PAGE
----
The European Commission has approved, under EU State aid rules, a €8.4 billion Spanish and Portuguese measure aimed at reducing the wholesale electricity prices in the Iberian market (MIBEL) by lowering the input costs of fossil fuel-fired power stations.
The measure was approved under Article 107(3)(b) of the Treaty on the Functioning of the European Union (‘TFEU’), recognising that the Spanish and Portuguese economies are experiencing a serious disturbance. The measure is in line with the Commission’s Communication on security of supply and affordable energy prices and the European Council conclusions, both from March 2022, referring to emergency temporary measures reducing spot electricity market prices for companies and consumers that do not affect trading conditions to an extent contrary to the common interest.
The Spanish and Portuguese measure
The sustained increase in gas prices following Russia’s unjustified attack on Ukraine has led to higher electricity prices across the EU. In this context, in May 2022, Spain and Portugal notified to the Commission their intention to adopt a €8.4 billion measure (€6.3 billion for Spain and €2.1 billion for Portugal) to lower the input costs of fossil fuel-fired power stations with the aim of reducing their production costs and, ultimately, the price in the wholesale electricity market, to the benefit of consumers.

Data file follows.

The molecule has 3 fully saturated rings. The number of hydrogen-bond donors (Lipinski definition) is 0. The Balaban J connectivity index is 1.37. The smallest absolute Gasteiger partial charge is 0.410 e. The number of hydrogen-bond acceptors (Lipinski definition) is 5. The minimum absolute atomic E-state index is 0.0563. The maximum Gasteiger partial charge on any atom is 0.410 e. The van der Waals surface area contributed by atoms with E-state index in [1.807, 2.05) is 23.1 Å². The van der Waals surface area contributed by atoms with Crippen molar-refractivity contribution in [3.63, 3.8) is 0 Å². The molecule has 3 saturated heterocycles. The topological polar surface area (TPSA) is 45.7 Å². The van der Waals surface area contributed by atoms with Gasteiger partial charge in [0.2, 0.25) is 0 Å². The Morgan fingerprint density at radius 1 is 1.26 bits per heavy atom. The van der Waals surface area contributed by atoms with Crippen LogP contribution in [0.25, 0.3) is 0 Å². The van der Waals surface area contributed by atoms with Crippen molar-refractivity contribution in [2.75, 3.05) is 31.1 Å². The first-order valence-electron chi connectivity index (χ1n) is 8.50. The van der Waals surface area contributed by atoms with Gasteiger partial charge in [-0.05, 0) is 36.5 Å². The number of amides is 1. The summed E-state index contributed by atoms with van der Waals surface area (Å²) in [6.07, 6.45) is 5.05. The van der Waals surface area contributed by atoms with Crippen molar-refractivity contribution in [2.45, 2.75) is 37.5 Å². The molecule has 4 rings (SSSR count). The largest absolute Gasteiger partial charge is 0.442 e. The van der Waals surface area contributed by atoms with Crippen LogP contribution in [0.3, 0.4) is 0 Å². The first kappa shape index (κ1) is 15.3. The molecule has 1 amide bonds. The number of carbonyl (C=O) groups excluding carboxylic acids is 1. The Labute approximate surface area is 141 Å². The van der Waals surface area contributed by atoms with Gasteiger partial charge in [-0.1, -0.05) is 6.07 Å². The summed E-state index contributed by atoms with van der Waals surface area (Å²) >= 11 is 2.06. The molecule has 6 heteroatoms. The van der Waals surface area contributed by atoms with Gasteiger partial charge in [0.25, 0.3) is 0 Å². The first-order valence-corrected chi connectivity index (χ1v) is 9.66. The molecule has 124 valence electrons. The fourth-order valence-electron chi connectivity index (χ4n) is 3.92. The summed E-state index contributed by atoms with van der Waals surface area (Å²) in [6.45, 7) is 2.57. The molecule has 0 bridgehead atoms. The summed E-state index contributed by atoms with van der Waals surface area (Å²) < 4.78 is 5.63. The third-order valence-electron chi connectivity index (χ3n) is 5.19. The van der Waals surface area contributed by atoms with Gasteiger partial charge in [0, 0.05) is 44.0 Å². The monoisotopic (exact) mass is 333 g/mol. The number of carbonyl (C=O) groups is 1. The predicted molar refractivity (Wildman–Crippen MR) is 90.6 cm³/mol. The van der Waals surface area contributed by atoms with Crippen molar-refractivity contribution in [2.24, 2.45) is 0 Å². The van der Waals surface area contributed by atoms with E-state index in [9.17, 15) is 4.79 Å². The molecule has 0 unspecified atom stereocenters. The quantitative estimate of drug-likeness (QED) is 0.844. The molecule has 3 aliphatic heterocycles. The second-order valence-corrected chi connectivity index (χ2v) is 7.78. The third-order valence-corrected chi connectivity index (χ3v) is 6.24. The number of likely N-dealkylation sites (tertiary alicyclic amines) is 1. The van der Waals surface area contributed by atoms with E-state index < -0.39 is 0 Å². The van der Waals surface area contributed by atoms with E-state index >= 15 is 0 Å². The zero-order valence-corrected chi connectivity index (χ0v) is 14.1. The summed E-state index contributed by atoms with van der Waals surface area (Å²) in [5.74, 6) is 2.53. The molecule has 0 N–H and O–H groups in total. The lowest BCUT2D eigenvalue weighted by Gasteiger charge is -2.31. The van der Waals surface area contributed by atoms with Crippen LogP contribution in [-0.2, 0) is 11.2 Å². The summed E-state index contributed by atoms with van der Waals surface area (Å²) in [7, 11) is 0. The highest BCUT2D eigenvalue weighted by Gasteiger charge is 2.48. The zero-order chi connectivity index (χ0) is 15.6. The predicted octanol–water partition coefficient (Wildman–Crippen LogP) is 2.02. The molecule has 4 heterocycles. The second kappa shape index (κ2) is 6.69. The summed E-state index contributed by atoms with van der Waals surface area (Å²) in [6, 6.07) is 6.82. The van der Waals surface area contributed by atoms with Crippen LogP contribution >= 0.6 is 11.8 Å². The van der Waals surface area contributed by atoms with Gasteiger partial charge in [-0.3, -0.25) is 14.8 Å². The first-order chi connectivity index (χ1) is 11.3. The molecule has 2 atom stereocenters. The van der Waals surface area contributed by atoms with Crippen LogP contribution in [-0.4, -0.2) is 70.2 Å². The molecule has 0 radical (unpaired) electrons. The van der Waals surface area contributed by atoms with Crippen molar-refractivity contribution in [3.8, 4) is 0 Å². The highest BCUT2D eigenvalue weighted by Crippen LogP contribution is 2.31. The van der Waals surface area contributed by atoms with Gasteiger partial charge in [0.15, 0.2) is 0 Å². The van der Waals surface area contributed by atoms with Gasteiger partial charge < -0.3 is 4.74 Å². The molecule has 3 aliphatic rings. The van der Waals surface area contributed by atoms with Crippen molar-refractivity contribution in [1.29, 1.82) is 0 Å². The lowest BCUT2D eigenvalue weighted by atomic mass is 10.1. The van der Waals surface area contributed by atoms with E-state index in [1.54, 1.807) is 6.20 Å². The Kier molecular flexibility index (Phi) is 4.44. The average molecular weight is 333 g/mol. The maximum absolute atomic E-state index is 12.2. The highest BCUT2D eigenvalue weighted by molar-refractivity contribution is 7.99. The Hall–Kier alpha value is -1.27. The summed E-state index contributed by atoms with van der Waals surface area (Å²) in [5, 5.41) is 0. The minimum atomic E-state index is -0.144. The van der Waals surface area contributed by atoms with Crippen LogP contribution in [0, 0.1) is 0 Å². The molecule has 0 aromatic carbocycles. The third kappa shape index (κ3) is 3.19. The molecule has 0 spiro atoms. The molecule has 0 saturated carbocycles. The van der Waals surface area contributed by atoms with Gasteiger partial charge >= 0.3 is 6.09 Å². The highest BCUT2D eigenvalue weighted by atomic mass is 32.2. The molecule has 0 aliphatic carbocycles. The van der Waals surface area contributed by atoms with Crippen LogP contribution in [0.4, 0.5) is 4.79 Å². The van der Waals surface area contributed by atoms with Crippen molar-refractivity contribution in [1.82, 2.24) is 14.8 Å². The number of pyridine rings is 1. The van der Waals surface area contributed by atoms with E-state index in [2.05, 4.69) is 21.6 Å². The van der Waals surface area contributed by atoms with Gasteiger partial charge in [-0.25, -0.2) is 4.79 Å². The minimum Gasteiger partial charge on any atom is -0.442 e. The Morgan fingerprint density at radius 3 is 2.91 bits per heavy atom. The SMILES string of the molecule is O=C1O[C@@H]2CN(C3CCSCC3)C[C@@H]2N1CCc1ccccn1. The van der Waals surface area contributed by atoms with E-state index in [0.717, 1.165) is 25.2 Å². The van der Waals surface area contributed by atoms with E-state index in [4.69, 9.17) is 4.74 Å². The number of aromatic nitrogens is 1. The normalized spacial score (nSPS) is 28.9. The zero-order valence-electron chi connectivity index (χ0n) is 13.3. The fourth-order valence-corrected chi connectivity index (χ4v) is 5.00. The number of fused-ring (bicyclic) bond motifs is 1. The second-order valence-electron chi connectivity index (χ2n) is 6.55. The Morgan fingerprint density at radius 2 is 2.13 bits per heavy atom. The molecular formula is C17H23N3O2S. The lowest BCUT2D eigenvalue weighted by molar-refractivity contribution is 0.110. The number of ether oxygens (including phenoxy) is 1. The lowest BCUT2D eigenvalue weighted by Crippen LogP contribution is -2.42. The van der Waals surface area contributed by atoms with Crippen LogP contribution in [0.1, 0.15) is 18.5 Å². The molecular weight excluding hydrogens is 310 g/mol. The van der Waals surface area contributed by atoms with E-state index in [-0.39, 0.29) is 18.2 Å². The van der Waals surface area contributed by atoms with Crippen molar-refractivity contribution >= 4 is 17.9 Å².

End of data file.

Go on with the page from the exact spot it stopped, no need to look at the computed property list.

The measure will apply until 31 May 2023. The support will take the form of a payment that operates as a direct grant to electricity producers aimed at financing part of their fuel cost. The daily payment will be calculated based on the price difference between the market price of natural gas and a gas price cap set at an average of €48.8/MWh during the duration of the measure. More specifically, during the first six months of the application of the measure, the actual price cap will be set at €40/MWh. As of the seventh month, the price cap will increase by €5 per month, resulting in a price cap of €70/MWh in the twelfth month.
The measure will be financed by: (i) part of the so-called ‘congestion income’ (i.e. the income obtained by the Spanish Transmission System Operator as result of cross-border electricity trade between France and Spain), and (ii) a charge imposed by Spain and Portugal on buyers benefitting from the measure.
More information: European Commission – Press release